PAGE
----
The next day it started raining, tentatively at first, like a long-silenced wife who, for the first time, is asked what she thinks. Soon the sky was packed tight with clouds and the drops got bigger and bigger, until the rain filled the world with a heavy beat, suggestive of a long-suffering wife smashing the dishes. It was like a disease of rain, dull in its unvarying monotony, smothering as a fever, cruel as suffocating phlegm. It fell over all of Kenilworth; over the Head Surveyor, whose transit fogged; over the Town Cop, whose brim ran rivets; over the Weather Beaten Man in a Cowboy Hat, who huddled under his dumpster; and over the Crazy Dog Lady’s dogs, who saved their shaking till they got inside. It inspired Rabbi ! to write a sermon about Noah. It pockmarked the Connecticut River and gave it strength. It flooded Abraham Pierson’s grave and dampened Chai Latte’s drugs, but it did not extinguish the Geeky Guy’s desire.
The Geeky Guy still grieved over the one he regarded as his wife, the Lisping Barista. No little bit of rain, or ocean full of rain, would dissuade him from what he thought was right. He would go to her, claim her as his own, and set her free. He had a gun and could make it happen.
Perhaps we should pause for a minute, if only because he failed to, and examine why he felt this way. We should ask the question of him that the Therapist Emeritus would have asked had she still been there. We should seize hold of the Geeky Guy, hang tight to his sleeve, and demand one thing of him before he goes.
Just what do you think you’re doing?
We won’t ask him this, though. You won’t because you are just a reader and cannot leap into the pages of a book and affect its outcome. I won’t do it because it’s raining outside, the Geeky Guy has already left, and I don’t want to get wet. It wouldn’t do any good, because the Geeky Guy wouldn’t know how to answer and, if he did, he wouldn’t know how to say it right.
You see, it was not the Lisping Barista that he was trying to save; it was the meaning of his life. It was not a relationship he needed to preserve because, in truth, he had no relationship except that of employer to employee. The Geeky Guy thought his life had no meaning other than the Lisping Barista. It had no meaning before she arrived, and it would have no meaning if she left.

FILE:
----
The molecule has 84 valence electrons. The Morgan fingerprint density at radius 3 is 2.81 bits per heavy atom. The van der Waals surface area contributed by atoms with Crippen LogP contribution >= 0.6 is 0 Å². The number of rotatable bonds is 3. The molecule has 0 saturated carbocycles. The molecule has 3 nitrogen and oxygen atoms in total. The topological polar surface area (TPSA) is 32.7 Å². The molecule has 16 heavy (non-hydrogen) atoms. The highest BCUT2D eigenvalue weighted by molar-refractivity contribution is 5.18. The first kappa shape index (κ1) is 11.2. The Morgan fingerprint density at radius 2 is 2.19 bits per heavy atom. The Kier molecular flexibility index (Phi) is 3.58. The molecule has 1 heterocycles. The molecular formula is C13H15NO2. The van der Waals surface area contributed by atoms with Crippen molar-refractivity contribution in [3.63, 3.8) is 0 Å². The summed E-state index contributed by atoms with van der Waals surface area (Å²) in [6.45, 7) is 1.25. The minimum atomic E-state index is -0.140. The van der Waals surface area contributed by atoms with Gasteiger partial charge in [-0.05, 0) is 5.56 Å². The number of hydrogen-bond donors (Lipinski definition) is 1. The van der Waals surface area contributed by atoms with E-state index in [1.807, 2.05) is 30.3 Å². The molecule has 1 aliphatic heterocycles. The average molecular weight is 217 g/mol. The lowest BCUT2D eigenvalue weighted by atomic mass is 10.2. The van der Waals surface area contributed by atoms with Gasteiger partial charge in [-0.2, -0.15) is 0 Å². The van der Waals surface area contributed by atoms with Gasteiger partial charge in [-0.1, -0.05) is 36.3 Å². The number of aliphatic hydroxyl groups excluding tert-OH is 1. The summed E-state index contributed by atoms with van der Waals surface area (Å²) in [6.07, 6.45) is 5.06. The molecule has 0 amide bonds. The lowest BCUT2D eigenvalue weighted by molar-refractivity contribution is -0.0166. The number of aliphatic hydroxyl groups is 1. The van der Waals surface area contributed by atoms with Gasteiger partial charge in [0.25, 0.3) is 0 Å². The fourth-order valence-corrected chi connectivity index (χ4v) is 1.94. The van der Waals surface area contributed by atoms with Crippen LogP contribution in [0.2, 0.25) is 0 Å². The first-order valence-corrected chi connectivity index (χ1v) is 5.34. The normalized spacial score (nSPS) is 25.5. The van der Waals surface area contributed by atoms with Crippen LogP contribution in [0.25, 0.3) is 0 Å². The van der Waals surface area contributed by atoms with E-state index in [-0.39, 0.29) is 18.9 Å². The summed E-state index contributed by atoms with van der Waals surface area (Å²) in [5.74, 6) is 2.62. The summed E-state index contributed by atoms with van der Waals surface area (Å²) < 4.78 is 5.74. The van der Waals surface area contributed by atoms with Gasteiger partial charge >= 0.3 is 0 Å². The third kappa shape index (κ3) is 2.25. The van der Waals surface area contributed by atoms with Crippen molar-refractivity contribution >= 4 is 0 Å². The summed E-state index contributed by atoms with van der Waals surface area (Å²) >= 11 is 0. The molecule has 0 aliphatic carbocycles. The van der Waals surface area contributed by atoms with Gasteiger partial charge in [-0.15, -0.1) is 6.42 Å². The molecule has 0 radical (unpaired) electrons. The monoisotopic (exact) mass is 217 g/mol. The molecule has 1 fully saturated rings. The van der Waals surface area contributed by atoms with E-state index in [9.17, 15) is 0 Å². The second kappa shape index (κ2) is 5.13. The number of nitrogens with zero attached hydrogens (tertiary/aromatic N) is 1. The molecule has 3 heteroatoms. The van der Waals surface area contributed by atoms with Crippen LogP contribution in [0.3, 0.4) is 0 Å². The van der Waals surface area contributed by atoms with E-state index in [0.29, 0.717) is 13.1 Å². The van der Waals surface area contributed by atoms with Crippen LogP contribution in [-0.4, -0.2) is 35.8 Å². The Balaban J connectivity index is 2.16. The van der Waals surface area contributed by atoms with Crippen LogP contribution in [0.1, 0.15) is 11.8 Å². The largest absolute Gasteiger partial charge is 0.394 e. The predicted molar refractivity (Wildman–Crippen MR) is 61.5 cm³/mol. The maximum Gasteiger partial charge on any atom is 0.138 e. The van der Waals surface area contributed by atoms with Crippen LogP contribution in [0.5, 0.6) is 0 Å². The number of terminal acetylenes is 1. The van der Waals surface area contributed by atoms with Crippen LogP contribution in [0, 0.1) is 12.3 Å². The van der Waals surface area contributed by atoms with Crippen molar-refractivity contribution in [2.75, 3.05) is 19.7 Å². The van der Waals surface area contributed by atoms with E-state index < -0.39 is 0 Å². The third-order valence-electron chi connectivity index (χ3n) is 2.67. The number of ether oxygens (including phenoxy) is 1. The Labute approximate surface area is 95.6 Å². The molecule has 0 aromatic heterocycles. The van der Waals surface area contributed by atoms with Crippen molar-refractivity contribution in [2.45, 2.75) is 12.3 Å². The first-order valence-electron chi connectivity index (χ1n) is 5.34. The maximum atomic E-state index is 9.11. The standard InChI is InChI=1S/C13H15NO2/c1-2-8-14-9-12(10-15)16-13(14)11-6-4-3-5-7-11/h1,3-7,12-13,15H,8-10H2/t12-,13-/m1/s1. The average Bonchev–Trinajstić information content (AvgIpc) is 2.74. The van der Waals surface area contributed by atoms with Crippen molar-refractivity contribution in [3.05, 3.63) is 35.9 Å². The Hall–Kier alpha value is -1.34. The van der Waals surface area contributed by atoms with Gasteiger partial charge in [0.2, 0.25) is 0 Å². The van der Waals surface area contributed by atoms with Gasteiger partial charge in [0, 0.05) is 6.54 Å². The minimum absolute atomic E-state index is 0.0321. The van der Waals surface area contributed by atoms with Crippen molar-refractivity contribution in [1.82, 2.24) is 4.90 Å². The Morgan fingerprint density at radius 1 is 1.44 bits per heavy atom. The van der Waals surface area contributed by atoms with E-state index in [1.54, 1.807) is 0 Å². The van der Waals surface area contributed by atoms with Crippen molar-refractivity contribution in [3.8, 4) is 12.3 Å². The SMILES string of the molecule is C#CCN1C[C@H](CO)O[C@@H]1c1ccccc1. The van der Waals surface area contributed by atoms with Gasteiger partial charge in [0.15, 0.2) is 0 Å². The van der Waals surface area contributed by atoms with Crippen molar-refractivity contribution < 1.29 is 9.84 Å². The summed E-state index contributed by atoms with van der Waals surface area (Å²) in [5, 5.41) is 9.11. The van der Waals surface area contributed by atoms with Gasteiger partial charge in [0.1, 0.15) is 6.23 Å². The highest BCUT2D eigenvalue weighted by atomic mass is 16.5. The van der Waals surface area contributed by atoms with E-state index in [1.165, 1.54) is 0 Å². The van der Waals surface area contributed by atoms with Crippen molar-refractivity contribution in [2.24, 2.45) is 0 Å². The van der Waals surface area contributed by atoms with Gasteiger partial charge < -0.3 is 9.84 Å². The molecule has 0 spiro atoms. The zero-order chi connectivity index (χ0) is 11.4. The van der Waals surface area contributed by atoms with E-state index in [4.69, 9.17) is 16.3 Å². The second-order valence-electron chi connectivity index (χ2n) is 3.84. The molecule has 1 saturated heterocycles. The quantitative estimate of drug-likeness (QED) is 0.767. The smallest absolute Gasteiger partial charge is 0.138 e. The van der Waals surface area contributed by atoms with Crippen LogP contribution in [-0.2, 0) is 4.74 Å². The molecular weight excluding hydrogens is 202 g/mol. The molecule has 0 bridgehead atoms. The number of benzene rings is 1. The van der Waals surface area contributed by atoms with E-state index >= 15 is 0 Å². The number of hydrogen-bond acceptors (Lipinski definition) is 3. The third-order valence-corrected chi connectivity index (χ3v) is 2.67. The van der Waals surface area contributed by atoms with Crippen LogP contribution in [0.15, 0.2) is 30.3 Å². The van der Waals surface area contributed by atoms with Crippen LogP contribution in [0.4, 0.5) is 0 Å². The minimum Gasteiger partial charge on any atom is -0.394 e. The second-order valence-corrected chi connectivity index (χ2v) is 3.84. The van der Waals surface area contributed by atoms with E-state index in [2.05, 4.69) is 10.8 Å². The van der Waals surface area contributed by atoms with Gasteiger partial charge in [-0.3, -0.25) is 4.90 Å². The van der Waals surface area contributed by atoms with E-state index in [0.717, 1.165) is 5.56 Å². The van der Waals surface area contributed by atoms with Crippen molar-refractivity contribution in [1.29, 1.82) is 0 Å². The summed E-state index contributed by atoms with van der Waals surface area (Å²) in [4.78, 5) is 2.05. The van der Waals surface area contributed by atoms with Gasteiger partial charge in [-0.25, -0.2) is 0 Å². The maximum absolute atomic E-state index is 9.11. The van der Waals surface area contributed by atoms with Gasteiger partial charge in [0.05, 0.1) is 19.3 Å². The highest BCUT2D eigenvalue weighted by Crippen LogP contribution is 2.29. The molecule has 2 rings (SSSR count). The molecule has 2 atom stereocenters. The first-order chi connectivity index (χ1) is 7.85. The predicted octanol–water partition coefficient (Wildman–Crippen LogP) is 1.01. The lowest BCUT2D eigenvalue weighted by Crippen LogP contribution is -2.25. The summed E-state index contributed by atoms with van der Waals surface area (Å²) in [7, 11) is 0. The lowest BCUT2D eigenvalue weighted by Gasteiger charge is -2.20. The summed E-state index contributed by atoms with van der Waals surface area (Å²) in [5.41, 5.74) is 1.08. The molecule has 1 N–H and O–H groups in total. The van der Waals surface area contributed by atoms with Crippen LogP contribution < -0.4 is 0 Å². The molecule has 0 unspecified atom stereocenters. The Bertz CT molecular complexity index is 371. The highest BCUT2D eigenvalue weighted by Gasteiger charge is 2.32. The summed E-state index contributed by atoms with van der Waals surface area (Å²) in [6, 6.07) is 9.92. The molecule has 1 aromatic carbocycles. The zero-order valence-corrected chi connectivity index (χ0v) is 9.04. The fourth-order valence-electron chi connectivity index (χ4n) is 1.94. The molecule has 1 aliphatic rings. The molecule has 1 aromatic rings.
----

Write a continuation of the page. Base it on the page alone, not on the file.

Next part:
Having meaning in his life never seemed an important thing before she had said yes. He used to go to work every day and tinker with his engineering projects without one. He’d come home and tinker with his electrical projects without one. Days, years, and projects came and went without the Geeky Guy ever thinking about their purpose. But when the Lisping Barista did come into his life, bearing its meaning, he began to believe it was an essential thing.
A meaning, you see, is very powerful; more potent than a gun. A gun can only kill you, but a meaning can affect your whole existence. Without meaning, he came to believe, there was no reason to have been born.
The Geeky Guy should have been more careful about where he had found the meaning of his life and what he did with it. He shouldn’t have found it in the Lisping Barista, who was a fickle thing. He should have found it in his engineering, which was built to last; his electronics, which kept a charge; or even his sister, who rarely left the house. He could have taken up charity work, written the Great American Novel, or found a cure for cancer. Any meaning of life would have been better than adopting the Lisping Barista as the meaning of his. It was bound to end badly.
He should not have acted as though the meaning of life was so precious that it needed to be hoarded whenever found. He could always find another. In fact, meanings of life are quite plentiful, like stones on a Connecticut hillside. You can’t walk a hundred paces in any direction without stubbing your toe on a dozen of them. To put it another way, each meaning of life is like a lungful of air; no sooner are you done with one when another comes along to replace it. The Geeky Guy was acting as if he had come upon a fine lungful of air and had to keep it because he might not get another.
He also made the mistake of thinking that the meaning of his life was like a riddle that had a single answer. The meaning of life is not like a problem in mathematics, which either adds up or doesn’t. It’s more like a design problem; there’s a million ways it can be solved. There is no right answer and there was no one but him who could give him a grade.
At least the Geeky Guy did not make the usual error people make regarding the meaning of life. At least he didn’t fret over whether the meaning of his life was worthy of his life. Perhaps he felt his life was not that valuable and that any meaning would be good enough and better than none at all. At any rate, she was a sufficient meaning and he was determined to keep it.
Having a meaning of life meant something. It meant he had something greater than life, something he could exchange for life. It meant he could die, for if his life had meaning, so would his death. It also meant he could kill.